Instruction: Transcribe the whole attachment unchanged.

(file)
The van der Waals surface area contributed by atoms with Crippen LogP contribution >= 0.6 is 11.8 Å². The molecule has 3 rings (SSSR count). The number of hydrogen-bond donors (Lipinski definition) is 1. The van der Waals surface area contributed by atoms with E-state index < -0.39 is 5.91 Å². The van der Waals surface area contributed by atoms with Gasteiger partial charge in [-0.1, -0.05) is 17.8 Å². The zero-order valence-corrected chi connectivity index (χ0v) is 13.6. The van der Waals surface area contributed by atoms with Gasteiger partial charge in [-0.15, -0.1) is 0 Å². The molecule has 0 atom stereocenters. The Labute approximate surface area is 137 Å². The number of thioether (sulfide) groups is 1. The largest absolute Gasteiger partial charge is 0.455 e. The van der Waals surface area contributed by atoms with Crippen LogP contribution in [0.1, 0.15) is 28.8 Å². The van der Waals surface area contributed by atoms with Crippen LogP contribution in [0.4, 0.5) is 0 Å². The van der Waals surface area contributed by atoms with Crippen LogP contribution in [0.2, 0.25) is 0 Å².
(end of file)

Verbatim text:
The van der Waals surface area contributed by atoms with Crippen LogP contribution >= 0.6 is 11.8 Å². The molecule has 3 rings (SSSR count). The number of hydrogen-bond donors (Lipinski definition) is 1. The van der Waals surface area contributed by atoms with E-state index < -0.39 is 5.91 Å². The van der Waals surface area contributed by atoms with Gasteiger partial charge in [-0.1, -0.05) is 17.8 Å². The zero-order valence-corrected chi connectivity index (χ0v) is 13.6. The van der Waals surface area contributed by atoms with Gasteiger partial charge in [-0.15, -0.1) is 0 Å². The molecule has 0 atom stereocenters. The Labute approximate surface area is 137 Å². The number of thioether (sulfide) groups is 1. The largest absolute Gasteiger partial charge is 0.455 e. The van der Waals surface area contributed by atoms with Crippen LogP contribution in [0.1, 0.15) is 28.8 Å². The van der Waals surface area contributed by atoms with Crippen LogP contribution in [0.4, 0.5) is 0 Å². The van der Waals surface area contributed by atoms with Crippen LogP contribution in [0.2, 0.25) is 0 Å².